AMD Begins First Revenue Shipments Of AMD64 Products Manufactured At New Fab 36
— On-Plan, On-Time Startup of Volume Production Extends AMD’s Track Record of Manufacturing Strategy Execution, Sets Stage for Rapid 65nm Transition —
MUNICH, Germany --
At a press conference held here today, AMD (NYSE: AMD) announced that in March it began first revenue shipments of AMD64 processors manufactured at Fab 36 in Dresden, Germany. AMD ramped the new 300 millimeter (mm) fab to 90 nanometer (nm) volume production in record time, hitting every major milestone on schedule and beginning production at mature yields.
The company also disclosed that it has been producing a significant number of 65nm development test chips in parallel with 90nm products at the fab, in preparation for volume 65nm production later this year. Fab 36 engineers, with the help of AMD’s patented Automated Precision Manufacturing (APM) systems, are constantly analyzing data collected from the test chips and making consistent improvements. Fab 36 remains on track to begin 65nm production shipments in the second-half of this year, and be substantially converted to 65nm production by mid-2007.
“Our manufacturing strategy execution continues to be flawless,” said Dirk Meyer, president and chief operating officer at AMD. “The increased capacity provided by Fab 36 will contribute to our goal of doubling total production output from 2005 through 2008. We are positioned better than ever to serve our customers long-term needs and achieve our aggressive growth objectives.”
The success of Fab 36 builds upon the tremendous achievements of Fab 30, which is located adjacent to Fab 36 and manufactures chips on 200mm wafers. Through the use of APM and other ongoing productivity and efficiency enhancements, AMD increased total production output at Fab 30 by approximately 80 percent from the first quarter of 2004 through the fourth quarter of 2005. The fab, which was originally designed to produce a maximum of 20,000 wafers per month, now produces approximately 30,000 wafers per month thanks to continuous improvements and innovative new operational methods developed and used at the fab.
Fab 30 and Fab 36 are the cornerstones of AMD’s flexible capacity growth plan, which focuses on bringing the right amount of capacity online at the right time through ongoing, incremental increases to total output. Using this approach, AMD can continue to meet demand for its products and grow market share, while continuing to keep fab utilization levels high.
AMD continues to also increase its operational speed, accuracy and agility using APM, which includes hundreds of AMD patented technologies that dynamically and automatically optimize fab operations. Leveraging APM’s unique capabilities, AMD continues to accelerate its responsiveness to customer needs, more quickly transition to new technologies, improve quality and operate at increasing levels of efficiency.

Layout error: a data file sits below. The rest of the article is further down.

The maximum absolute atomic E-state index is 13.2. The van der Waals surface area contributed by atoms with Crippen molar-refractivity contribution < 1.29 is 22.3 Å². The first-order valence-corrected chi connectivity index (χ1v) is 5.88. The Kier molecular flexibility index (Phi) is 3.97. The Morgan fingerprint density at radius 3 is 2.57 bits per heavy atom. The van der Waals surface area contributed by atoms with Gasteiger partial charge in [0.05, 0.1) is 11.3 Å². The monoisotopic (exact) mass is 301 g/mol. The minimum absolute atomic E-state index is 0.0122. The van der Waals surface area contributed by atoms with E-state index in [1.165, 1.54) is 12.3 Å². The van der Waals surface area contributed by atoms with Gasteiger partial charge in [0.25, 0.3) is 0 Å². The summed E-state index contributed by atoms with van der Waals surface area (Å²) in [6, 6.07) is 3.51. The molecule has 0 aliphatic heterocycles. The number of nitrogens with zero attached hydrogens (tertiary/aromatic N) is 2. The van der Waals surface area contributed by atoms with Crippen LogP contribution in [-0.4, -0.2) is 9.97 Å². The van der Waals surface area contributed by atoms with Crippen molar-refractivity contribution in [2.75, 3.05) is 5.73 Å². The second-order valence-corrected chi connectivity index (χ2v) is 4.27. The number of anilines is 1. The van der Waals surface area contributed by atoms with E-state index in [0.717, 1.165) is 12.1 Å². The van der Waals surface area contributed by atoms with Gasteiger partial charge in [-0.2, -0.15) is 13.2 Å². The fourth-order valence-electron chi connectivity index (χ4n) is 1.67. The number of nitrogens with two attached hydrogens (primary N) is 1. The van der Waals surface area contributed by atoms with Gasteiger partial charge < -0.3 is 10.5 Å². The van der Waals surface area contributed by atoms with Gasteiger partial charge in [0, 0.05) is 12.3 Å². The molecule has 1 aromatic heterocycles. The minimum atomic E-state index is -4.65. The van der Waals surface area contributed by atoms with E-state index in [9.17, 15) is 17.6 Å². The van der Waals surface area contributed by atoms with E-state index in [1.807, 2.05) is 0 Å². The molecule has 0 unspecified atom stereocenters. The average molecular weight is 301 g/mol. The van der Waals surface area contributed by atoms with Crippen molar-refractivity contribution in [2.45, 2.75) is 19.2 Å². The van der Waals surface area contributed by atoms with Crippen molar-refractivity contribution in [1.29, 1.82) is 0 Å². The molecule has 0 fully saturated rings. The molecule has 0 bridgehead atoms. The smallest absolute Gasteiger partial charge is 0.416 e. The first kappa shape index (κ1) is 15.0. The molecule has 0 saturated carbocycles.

“Over the past decade we’ve perfected new, more innovative operational models such as APM that have made us faster, more accurate, more agile and more efficient,” said Daryl Ostrander, senior vice president of manufacturing and technology at AMD. “As a result, we are introducing advanced technologies more seamlessly than ever before. We are ramping to high yields and volume production on new products faster. We are fully converting our fabs to the next technology generation at consistently accelerated rates.”
Advanced Micro Devices (NYSE: AMD) is a leading global provider of innovative microprocessor solutions for computing, communications and consumer electronics markets. Founded in 1969, AMD is dedicated to delivering superior computing solutions based on customer needs that empower users worldwide. For more information visit www.amd.com
This release contains forward-looking statements concerning Fab 36, including its production ramp, output and capacity, demand for AMD64-bit solutions, and capturing an increasing share of the x86 market, which are made pursuant to the safe harbor provisions of the Private Securities Litigation Reform Act of 1995. Investors are cautioned that the forward-looking statements in this release involve risks and uncertainties that could cause actual results to differ materially from the company’s current expectations. Risks that the company considers to be the important factors that could cause actual results to differ materially from those set forth in the forward-looking statements include the possibility that global business and economic conditions will worsen resulting in lower than currently expected demand for AMD products; that the AMD Fab 36 will not reach the manufacturing milestones set forth; that Intel Corporation’s pricing, marketing programs, product bundling, new product introductions or other activities targeting the company’s microprocessor business will prevent attainment of the company’s current microprocessor sales plans; that demand for computers, and, in turn, demand for the company’s microprocessors will be lower than currently expected; that adoption of AMD64 products by OEMs will not continue to occur as expected; that the company may not achieve its current product and technology introduction or implementation schedules; that the company will not be able to raise sufficient capital to enable it to establish leading-edge capacity to maintain its market positions and that solutions providers will not timely provide the infrastructure to support the company’s AMD64 technology. We urge investors to review in detail the risks and uncertainties in the company’s Securities and Exchange Commission filings, including but not limited to the Annual Report on Form 10-K for the year ended December 26, 2004 and the Quarterly Report on Form 10-Q for the quarter ended June 26, 2005.
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